Homily on The Nativity of the Lord (Mass During the Night)

December 25, 2020 Mass
Speaker: Fr. Lam Le

Today in the city of David a savior has been born for you who is Christ and Lord (Lk 2:12).

For us Catholics, the high point of the Christmas celebration is this Mass.  I greet all of you with the joy of our Savior’s birth.

Most of you know in the past seven years, this Mass in our parish has often taken place at 10PM on Christmas Eve, but this year it is at Midnight.  Some of you may wonder if we got it wrong the last couple years.  The answer is no.  The title, Missa in nocte/Mass during the Night, indicates that as soon as nightfall commencing this celebration can legitimately take place.   This liturgy was scheduled at Midnight this year for a couple of reasons:

A practical one is so that our staff has enough time to clean the church under the health conditions we are in.  A more profound reason is found in the first reading today: “The people who walked in darkness have seen a great light; upon those who dwelt in the land of gloom a light has shone” (Is 9: 1). Beginning this Mass at midnight this year allows us to experience like the People of God did in the Old Testament: walking out of darkness into the light.

Yes, the Israelites had waked in “darkness” and been in the “land of gloom” as the Prophet Isaiah said.  These words really describe us as well in the last couple of months.  Our “darkness” or “gloom” was confusion, anger, disappointment, and hurt due to many things being adjusted in society and in the church as part of the illness mitigation strategies, and we mourn the loss of things. We are counted among the people who have walked in “darkness” and live in the “land of gloom.”

At the threshold of the Church tonight, however, we see the joyful light of our celebration.  The world of the prophet came alive in us again: “You have brought them abundant joy and great rejoicing, as they rejoice before you as at the harvest, as people make merry when dividing spoils” (Is 9:2).

Indeed, my dear friends, in this liturgical celebration the Church today, “The grace of God has appeared, saving all” (Ti 2:11) proclaimed St. Paul in the second reading.  God has entered this world of “darkness” and “gloom” of ours to train “us to reject godless ways and worldly desires and to live temperately, justly, and devoutly in this age” (Ti 2:12).  God crossed into our world to lift us to the realm of light and holiness of God

The proclamation of the birth of Christ in the Gospel of Luke that we just heard is one of the best-known stories in the Bibles.  It has inspired both painting and music down through the ages.  Direct your attention to the words of the angels to the “shepherds in that region living in the fields and keeping the night watch over their flock . . .’Do not be afraid; for behold, I proclaim to you good news of great joy that will be for all the people. For today in the city of David a savior has been born for you who is Christ and Lord. And this will be a sign for you: you will find an infant wrapped in swaddling clothes and lying in a manger.’” (Lk 2:8-12). Let us highlight “today in the city of David a savior has been born for you who is Christ and Lord” (Lk 2:12). Have you noticed that this announcement was the antiphon accompanying Psalm 96 as our responsorial psalm and the antiphon before the proclamation of the Gospel?  Why do we focus on the “today?” Wasn’t Christ’s birth a historical event more than 2000 years ago?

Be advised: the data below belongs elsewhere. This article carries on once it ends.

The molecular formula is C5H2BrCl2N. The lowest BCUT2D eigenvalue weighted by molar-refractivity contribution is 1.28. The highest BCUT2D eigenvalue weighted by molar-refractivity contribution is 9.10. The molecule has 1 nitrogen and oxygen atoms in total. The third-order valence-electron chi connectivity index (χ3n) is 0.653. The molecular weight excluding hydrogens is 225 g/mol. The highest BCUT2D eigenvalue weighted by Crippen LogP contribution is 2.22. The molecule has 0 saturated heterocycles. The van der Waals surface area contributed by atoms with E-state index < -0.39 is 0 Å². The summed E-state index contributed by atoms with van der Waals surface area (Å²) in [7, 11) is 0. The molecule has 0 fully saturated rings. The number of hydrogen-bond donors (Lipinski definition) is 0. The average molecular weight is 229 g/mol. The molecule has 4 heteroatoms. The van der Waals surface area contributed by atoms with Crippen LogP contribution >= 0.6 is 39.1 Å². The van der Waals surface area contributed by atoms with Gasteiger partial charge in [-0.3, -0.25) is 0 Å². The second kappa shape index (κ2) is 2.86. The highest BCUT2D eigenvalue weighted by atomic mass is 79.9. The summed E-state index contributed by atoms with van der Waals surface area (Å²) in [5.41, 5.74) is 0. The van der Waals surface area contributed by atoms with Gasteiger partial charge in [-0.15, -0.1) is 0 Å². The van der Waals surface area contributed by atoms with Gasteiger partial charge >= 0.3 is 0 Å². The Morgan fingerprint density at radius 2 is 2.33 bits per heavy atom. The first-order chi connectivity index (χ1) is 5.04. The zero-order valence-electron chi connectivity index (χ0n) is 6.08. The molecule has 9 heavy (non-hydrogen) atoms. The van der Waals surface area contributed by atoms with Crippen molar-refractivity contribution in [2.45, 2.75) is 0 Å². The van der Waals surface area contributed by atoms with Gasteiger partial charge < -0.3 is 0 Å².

It is the “today” because the liturgy actualizes or inserts us into the Kairos/God’s time of salvation.  It is, “Today is born our Savior, Christ the Lord,” that we sing because our “darkness” and “gloom” uniting with “the hopes and fears of all the years are met in Thee tonight.”   Eternal Word, Son of the Father, assume the human flesh and born of the Virgin Mary.  This is the Good News to the entire human race.  This Holy Mass inserts us like the shepherds on the night of Christ’s birth standing in awe before the commercium sacris/the Holy Exchange: God became man so that human beings can participate in the divine.

Our parish has a custom at the end of this Mass–the Holy Infant Child is venerated and then in procession, we place him in the Manger.  Dear friends, as you approach to venerate the Holy Infant Child, let us place all the “darkness” and “gloom” in our heart into the manger of the Lord as well. Whatever the upcoming days might bring into our lives, we know that the Son of God did not disdain our human weakness and frailty in steeping into our world.  Let us all be illuminated by the Lord so that our lives truly reflect what Isaiah said today:

“For a child is born to us, a son is given us; upon his shoulder, dominion rests. They name him Wonder-Counselor, God-Hero, Father-Forever, and Prince of Peace” (Is 9:5).

May all see in our lives: This Child is born to us and this Child is the Son of Blessed Virgin Mary, Christ, the Lord. Merry Christmas to all!


Scriptural Readings: Lectionary: Reading 1 Is 9:1-6; Responsorial Psalm

Ps 96: 1-2, 2-3, 11-12, 13.; Reading 2; Ti 2:11-14; Alleluia Lk 2:10-11; Gospel Lk 2:1-14


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